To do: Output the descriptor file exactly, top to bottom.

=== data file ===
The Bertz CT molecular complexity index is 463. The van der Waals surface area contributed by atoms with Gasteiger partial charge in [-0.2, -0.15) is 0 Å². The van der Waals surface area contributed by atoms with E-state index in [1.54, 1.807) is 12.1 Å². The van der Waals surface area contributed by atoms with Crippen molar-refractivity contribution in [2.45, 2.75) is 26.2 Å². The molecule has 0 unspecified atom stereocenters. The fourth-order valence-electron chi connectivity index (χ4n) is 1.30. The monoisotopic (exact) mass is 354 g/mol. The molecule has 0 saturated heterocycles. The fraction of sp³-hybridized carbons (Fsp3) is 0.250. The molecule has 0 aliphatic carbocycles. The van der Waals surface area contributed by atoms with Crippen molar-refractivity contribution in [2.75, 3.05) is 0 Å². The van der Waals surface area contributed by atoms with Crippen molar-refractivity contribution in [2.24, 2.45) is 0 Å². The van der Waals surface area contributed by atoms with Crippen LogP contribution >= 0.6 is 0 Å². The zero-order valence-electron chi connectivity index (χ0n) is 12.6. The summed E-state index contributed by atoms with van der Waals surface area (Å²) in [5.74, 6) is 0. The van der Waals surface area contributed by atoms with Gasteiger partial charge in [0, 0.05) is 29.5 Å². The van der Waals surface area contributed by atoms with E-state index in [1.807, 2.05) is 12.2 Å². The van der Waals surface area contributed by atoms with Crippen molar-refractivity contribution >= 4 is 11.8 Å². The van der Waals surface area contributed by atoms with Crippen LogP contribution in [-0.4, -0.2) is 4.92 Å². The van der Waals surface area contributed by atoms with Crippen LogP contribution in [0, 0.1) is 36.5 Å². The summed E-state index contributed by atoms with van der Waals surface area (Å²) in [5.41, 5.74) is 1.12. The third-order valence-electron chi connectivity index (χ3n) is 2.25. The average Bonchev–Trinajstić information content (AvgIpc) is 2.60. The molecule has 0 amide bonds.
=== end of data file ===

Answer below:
The Bertz CT molecular complexity index is 463. The van der Waals surface area contributed by atoms with Gasteiger partial charge in [-0.2, -0.15) is 0 Å². The van der Waals surface area contributed by atoms with E-state index in [1.54, 1.807) is 12.1 Å². The van der Waals surface area contributed by atoms with Crippen molar-refractivity contribution in [2.45, 2.75) is 26.2 Å². The molecule has 0 unspecified atom stereocenters. The fourth-order valence-electron chi connectivity index (χ4n) is 1.30. The monoisotopic (exact) mass is 354 g/mol. The molecule has 0 saturated heterocycles. The fraction of sp³-hybridized carbons (Fsp3) is 0.250. The molecule has 0 aliphatic carbocycles. The van der Waals surface area contributed by atoms with Crippen molar-refractivity contribution in [2.75, 3.05) is 0 Å². The van der Waals surface area contributed by atoms with Crippen molar-refractivity contribution in [2.24, 2.45) is 0 Å². The van der Waals surface area contributed by atoms with Crippen LogP contribution >= 0.6 is 0 Å². The zero-order valence-electron chi connectivity index (χ0n) is 12.6. The summed E-state index contributed by atoms with van der Waals surface area (Å²) in [5.74, 6) is 0. The van der Waals surface area contributed by atoms with Gasteiger partial charge in [0, 0.05) is 29.5 Å². The van der Waals surface area contributed by atoms with E-state index in [1.807, 2.05) is 12.2 Å². The van der Waals surface area contributed by atoms with Crippen molar-refractivity contribution >= 4 is 11.8 Å². The van der Waals surface area contributed by atoms with Crippen LogP contribution in [-0.4, -0.2) is 4.92 Å². The van der Waals surface area contributed by atoms with Crippen LogP contribution in [0, 0.1) is 36.5 Å². The summed E-state index contributed by atoms with van der Waals surface area (Å²) in [5.41, 5.74) is 1.12. The third-order valence-electron chi connectivity index (χ3n) is 2.25. The average Bonchev–Trinajstić information content (AvgIpc) is 2.60. The molecule has 0 amide bonds.